Some readers (experienced cruisers and sailors) may wonder why help is nice for getting a mooring. The reason is that many of them are poorly maintained, and the lines with a loop for tying are kept afloat by milk jugs or other small floats. In the wind and waves, it can be difficult to grab the line with a boat hook, and they are often water logged and encrusted and difficult to lift out of the water. In calm conditions its ok but in 2′-3′ foot chop and gusty winds its not easy at all.
We spent the night at Roseau rolling about in the 3′-4′ swells and left early the next morning. The sailing to Martinique was very nice, with 12-15 knots off the beam and relatively smooth seas. We arrived at Fort De France in the afternoon, but found the anchorage (in the lee of the Fort) to be crowded and challenging. We wanted to stay there so we could check in through immigration and see the town. Luckily, we were able to shoe-horn our way into a decent spot in about 30′ of depth, with adequate swinging room. We were close to the channel buoy when the wind stretched our anchor chain but never in any danger.
We went ashore, found the store with the immigration computer, and took care of the government formalities. Being back in France meant that we had to use our heavy 12′ SS cable and combination lock to secure our dinghy to the landing wharf but there were lots of people around and it seemed safe and secure. This is another thing we learned about Caribbean cruising. On some islands, like Nevis and Dominica, petty theft is fairly rare, but on the French islands like St. Martin it is prevalent, and in other countries like St. Lucia, St. Vincent, and Grenada, it is rampant. You must have a long, heavy cable, or a good chain, and a heavy duty lock to secure your unattended dingy, even for just a short walk. Also, you must be sure to lock your engine to the transom. At night, it is highly advisable to lift your dingy onto the deck of your boat or out of the water and locked to your dinghy davits on the stern. Thieves will come aboard at night and steel an unlocked outboard engine right off your deck or transom, or stern pulpit. A dinghy floating astern is an easy target, even if locked with a cable or chain. Even a small bolt cutter will lop through a cable or chain easily and quietly in the dark of the night.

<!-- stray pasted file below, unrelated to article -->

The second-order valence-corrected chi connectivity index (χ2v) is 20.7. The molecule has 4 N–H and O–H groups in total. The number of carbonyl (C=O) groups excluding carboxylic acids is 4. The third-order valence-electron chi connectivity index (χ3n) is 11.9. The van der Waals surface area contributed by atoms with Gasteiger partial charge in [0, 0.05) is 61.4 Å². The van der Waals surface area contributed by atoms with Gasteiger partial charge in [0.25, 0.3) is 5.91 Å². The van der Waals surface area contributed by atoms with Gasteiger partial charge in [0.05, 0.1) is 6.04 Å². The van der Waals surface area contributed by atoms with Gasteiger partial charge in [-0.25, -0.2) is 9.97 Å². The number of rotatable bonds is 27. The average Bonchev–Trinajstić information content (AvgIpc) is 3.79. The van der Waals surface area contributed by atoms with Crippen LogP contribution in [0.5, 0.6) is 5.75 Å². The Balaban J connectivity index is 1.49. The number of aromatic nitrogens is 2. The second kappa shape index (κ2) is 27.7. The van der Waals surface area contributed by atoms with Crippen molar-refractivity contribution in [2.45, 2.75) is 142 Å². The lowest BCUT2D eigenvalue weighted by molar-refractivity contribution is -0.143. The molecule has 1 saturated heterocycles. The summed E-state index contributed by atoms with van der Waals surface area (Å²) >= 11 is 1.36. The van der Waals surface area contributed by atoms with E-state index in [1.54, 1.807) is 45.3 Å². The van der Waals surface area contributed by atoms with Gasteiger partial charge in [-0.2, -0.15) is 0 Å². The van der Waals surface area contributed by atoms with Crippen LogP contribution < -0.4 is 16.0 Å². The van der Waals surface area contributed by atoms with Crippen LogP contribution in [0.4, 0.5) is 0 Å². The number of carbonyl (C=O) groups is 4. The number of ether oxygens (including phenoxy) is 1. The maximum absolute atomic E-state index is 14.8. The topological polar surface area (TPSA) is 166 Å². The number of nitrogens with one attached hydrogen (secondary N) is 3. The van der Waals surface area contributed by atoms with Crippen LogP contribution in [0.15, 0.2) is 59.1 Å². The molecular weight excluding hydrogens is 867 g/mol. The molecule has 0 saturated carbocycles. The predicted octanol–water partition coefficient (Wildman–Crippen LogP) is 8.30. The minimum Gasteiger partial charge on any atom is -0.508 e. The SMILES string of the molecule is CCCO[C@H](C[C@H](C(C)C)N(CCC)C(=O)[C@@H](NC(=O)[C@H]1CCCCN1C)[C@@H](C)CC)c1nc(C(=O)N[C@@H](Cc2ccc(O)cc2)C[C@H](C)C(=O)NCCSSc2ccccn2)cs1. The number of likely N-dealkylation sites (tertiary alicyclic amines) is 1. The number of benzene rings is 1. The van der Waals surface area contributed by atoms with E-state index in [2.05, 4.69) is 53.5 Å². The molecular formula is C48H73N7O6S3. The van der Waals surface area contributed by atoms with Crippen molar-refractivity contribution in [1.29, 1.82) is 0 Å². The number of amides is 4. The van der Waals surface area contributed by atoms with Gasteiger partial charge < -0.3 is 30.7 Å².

Another caution is to always lock your boat when you leave. In many places, like Rodney Bay on St. Lucia, thieves will watch with binoculars from ashore and make note of unoccupied yachts and the owners destination at a local restaurant for dinner. Then, they will make their way out to your yacht, enter through an unlocked hatch or companionway, or even break in, and steal whatever is available.
We visited Fort De France and the Marina at Marin, and stayed one night in the beautiful St Anne anchorage, which seems very exposed but is actually surprisingly calm and nice. Marin was very crowded, filled with hundreds of boats anchored and on moorings, and the huge marina. But the marina has nice shops and there is a large grocery store within an easy walk. One thing about the French islands is that the grocery stores are well stocked and the prices are good.
On our departure, we spent one night in the bay of Grand Anse on the west side of Martinique and enjoyed the peace and quiet of the little village and calm bay. It was well sheltered from the wind and only a little exposed to the low swell.
Next Installment: Our adventures on St. Lucia and St Vincent, and on to the Grenadines.
The government moorings at Nevis are in a nice location, about 2 miles from the town dock, off a beautiful beach, and a short walk to a high-end resort. We enjoyed a two night stay at Nevis, comfortable in the lee of the friendly island and its mountain.